You can spend 50 bucks for fancy equipment or 2 cents for a balloon, they both
do the same job.
4 tanks and no leaks for me using the balloon method
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  #7  
Old 03-11-2017, 06:30 AM
RV74ME RV74ME is offline
 
Join Date: Dec 2015
Location: Auburn, AL
Posts: 60
Default

Quote:
Originally Posted by N427EF View Post
A balloon inflated to its proper size is really all you need.
When inflating your tank, reduce your pressure setting on your
hose to a bare minimum so you don't accidentally over inflate.
You can spend 50 bucks for fancy equipment or 2 cents for a balloon, they both
do the same job.
4 tanks and no leaks for me using the balloon method
+1 on this...and dont forget to use a soapy solution (i used kid bubbles) to check for the leaks.
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  #8  
Old 03-11-2017, 02:13 PM
Ottoman Ottoman is offline
 
Join Date: Sep 2016
Location: Burnsville, MN
Posts: 4
Default tanks

Thanks to everyone for the quick replies, I have to scrounge up a couple fittings, then test on Monday.

John
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  #9  
Old 03-11-2017, 02:29 PM
Kyle Boatright Kyle Boatright is online now
 
Join Date: Aug 2005
Location: Atlanta, GA
Posts: 2,636
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I'm doing this today with the tanks on the -10 project. The original builder seemed to have done a conscientious job with the tanks, but there was a leak along the outboard bottom aft baffle anyway. The leak occurred in a little raised area of proseal that had a tiny little void in the center. Kind of like a 1/1000000 scale volcano.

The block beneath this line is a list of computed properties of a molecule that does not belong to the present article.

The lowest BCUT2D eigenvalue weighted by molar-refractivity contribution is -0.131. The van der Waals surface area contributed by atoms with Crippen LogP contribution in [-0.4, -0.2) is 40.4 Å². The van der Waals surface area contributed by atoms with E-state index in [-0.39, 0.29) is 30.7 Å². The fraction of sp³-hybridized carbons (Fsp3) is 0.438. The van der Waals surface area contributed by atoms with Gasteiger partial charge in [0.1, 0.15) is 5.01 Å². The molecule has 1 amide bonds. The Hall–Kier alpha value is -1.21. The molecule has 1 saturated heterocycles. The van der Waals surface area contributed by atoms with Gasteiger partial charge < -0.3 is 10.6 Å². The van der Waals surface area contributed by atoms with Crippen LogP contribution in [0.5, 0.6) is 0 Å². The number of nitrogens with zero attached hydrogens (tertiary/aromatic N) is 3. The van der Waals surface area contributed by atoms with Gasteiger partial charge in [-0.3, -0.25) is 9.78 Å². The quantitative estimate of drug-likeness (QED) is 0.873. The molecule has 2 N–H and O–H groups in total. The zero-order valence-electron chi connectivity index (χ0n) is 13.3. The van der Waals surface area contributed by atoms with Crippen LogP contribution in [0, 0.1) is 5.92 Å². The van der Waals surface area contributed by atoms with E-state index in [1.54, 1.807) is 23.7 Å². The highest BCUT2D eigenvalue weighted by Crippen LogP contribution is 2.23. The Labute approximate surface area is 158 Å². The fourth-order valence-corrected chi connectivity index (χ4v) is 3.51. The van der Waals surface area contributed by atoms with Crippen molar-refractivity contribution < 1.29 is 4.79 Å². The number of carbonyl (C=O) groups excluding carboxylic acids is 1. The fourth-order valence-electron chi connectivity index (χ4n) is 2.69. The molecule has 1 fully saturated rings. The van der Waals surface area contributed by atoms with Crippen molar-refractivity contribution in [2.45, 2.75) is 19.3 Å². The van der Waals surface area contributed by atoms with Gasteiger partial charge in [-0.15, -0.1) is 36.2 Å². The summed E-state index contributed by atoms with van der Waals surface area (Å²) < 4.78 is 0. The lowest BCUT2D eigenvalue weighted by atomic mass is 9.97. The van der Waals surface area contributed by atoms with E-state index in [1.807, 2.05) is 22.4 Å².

Looking through the fuel filler hole, plenty of proseal squeezed out of the baffle/skin joint, but there are 3 places where there are small pinholes in the proseal.

Skygeek has the flowable (A) proseal pint on sale for $25, so I've got some of that on order. I figure I'll apply it inside the leaky tank with a syringe and flex tube, and will brush it on the outside of the seam. While I have the brush in hand, I'll probably brush the outside seams of all 4 tanks, on the 1% chance that it might prevent another leak.

To pressure test, I taped over the fuel cap with packing tape, capped the fuel line, placed a balloon over the fuel vent, and pressurized the tanks through Schrader valves threaded into the fuel drains. I only applied enough pressure to make the balloons taught - not expand them.
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2001 RV-6 N46KB
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  #10  
Old 03-11-2017, 02:41 PM
tgmillso tgmillso is offline
 
Join Date: Nov 2012
Location: Launceston, Tasmania, Australia
Posts: 294
Default

I did both simultaneously at first. The balloon burst at .5 psi. A Balloon is simply not a reliable measurement device. Van's indicates that 1psi should be your target test value. Just don't over pressure it, so cut the hose off or bend it over at this point so you can't. I then just used the manometer and took it to 27in of head. I used some clear plastic 3/8" hose I bought at the hardware store, flared the end and used an 818 nut and 819 sleeve to attach it to the tank. You should have plenty of these in your bag of fuel fittings. It really isn't that complicated, but it is accurate.
Tom.